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dc.contributor.authorPlayer, Tiffany Angel
dc.date.accessioned2014-03-04T03:22:21Z
dc.date.available2014-03-04T03:22:21Z
dc.date.issued2008-05
dc.identifier.otherplayer_tiffany_a_200805_ma
dc.identifier.urihttp://purl.galileo.usg.edu/uga_etd/player_tiffany_a_200805_ma
dc.identifier.urihttp://hdl.handle.net/10724/24729
dc.description.abstractIn June 1922, the Anti-Lynching Crusaders created a mass social movement, led by black women, to eradicate lynching. Over the course of six months, ALC leaders, under the auspices of the NAACP, mobilized a network of experienced club and church women to harness the anger and vulnerability of the black community into a viable reform endeavor, to influence the moral consciousness of white Americans and to secure passage of the Dyer Anti-Lynching Bill. Led by veteran clubwoman, Mary Burnett Talbert, members used prayers, newspaper ads, and community gatherings to compel its biracial audiences to broaden their view of lynching from a regional race problem to an issue of national import. They also pledged to raise one million dollars and mobilize one million supporters. The ALC used religious and moralistic language to refute any rationale for race violence. Their efforts succeeded in broadening the base of anti-lynching supporters.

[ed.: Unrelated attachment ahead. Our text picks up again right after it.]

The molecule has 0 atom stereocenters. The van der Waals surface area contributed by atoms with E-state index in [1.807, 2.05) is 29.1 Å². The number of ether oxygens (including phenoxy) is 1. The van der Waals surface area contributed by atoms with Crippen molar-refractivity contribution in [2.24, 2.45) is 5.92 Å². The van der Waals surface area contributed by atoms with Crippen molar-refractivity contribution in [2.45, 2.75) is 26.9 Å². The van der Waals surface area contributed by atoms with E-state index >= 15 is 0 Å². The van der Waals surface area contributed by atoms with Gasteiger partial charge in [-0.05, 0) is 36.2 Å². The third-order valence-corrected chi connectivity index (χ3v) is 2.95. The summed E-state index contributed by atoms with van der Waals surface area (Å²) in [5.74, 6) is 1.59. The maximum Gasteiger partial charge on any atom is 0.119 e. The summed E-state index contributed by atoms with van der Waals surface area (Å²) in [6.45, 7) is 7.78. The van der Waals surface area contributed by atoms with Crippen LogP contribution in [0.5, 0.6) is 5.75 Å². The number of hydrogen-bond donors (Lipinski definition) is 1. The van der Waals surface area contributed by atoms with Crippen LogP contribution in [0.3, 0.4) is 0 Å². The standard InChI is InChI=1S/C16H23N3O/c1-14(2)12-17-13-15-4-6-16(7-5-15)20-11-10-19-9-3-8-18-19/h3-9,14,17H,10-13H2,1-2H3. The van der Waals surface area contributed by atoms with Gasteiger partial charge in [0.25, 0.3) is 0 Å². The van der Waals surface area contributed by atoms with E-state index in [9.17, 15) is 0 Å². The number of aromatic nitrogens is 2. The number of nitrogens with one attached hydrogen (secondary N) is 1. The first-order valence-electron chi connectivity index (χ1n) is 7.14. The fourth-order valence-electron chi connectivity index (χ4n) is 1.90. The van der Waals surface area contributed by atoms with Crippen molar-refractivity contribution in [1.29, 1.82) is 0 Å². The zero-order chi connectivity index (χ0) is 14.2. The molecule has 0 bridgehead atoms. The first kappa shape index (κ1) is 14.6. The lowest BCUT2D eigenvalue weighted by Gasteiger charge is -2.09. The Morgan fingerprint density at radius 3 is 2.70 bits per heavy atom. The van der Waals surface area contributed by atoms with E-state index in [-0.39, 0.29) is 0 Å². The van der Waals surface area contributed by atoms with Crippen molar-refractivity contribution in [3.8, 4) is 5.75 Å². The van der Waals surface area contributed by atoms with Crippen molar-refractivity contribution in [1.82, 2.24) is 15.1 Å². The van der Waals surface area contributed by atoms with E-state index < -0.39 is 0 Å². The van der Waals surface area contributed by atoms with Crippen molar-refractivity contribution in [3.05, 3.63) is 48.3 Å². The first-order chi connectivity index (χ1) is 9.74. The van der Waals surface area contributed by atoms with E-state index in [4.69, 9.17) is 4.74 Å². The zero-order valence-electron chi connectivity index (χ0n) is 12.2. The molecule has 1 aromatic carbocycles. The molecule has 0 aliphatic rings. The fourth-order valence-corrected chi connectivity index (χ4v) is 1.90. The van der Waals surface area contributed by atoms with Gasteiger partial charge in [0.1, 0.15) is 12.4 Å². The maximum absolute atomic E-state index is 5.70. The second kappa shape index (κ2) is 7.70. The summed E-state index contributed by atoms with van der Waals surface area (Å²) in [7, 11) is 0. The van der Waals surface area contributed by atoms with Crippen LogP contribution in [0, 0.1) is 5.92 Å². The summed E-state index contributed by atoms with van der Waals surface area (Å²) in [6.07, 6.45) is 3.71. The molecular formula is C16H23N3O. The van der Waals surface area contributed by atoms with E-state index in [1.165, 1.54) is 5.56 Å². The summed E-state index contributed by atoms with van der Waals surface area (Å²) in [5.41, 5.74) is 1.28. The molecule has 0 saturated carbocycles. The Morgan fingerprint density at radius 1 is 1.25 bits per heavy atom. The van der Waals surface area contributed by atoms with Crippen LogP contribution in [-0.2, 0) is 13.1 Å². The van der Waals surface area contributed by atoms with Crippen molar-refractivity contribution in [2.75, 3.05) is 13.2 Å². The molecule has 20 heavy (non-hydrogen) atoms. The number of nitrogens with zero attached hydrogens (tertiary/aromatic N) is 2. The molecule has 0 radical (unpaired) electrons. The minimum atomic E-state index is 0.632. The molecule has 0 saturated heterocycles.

dc.languageeng
dc.publisheruga
dc.rightspublic
dc.subjectAnti-Lynching Crusaders
dc.subjectBlack women's reform
dc.subjectAnti-Lynching reform
dc.subjectNAACP
dc.subjectDyer Anti-Lynching Bill
dc.subjectMary B. Talbert
dc.titleThe anti-lynching crusaders
dc.title.alternativea study of black women's activism
dc.typeThesis
dc.description.degreeMA
dc.description.departmentHistory
dc.description.majorHistory
dc.description.advisorDiane Batts Morrow
dc.description.committeeDiane Batts Morrow
dc.description.committeeJohn Inscoe
dc.description.committeeKathleen Clark


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